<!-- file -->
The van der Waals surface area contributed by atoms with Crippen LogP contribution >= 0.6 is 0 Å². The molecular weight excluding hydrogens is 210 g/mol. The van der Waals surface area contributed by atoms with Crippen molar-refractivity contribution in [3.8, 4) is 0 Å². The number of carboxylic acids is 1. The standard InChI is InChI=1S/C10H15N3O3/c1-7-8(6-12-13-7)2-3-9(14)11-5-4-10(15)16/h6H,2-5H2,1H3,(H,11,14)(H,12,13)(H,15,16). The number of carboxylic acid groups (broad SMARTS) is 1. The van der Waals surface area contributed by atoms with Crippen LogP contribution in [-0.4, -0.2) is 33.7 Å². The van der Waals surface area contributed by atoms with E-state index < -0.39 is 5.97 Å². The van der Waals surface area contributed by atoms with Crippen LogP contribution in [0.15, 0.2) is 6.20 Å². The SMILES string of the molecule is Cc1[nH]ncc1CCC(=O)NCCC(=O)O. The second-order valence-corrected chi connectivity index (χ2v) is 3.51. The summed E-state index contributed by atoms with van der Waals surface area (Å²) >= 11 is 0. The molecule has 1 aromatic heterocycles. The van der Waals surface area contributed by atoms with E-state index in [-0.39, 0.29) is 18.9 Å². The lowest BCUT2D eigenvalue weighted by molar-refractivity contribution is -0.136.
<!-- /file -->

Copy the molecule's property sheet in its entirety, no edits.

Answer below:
The van der Waals surface area contributed by atoms with Crippen LogP contribution >= 0.6 is 0 Å². The molecular weight excluding hydrogens is 210 g/mol. The van der Waals surface area contributed by atoms with Crippen molar-refractivity contribution in [3.8, 4) is 0 Å². The number of carboxylic acids is 1. The standard InChI is InChI=1S/C10H15N3O3/c1-7-8(6-12-13-7)2-3-9(14)11-5-4-10(15)16/h6H,2-5H2,1H3,(H,11,14)(H,12,13)(H,15,16). The number of carboxylic acid groups (broad SMARTS) is 1. The van der Waals surface area contributed by atoms with Crippen LogP contribution in [-0.4, -0.2) is 33.7 Å². The van der Waals surface area contributed by atoms with E-state index < -0.39 is 5.97 Å². The van der Waals surface area contributed by atoms with Crippen LogP contribution in [0.15, 0.2) is 6.20 Å². The SMILES string of the molecule is Cc1[nH]ncc1CCC(=O)NCCC(=O)O. The second-order valence-corrected chi connectivity index (χ2v) is 3.51. The summed E-state index contributed by atoms with van der Waals surface area (Å²) >= 11 is 0. The molecule has 1 aromatic heterocycles. The van der Waals surface area contributed by atoms with E-state index in [-0.39, 0.29) is 18.9 Å². The lowest BCUT2D eigenvalue weighted by molar-refractivity contribution is -0.136.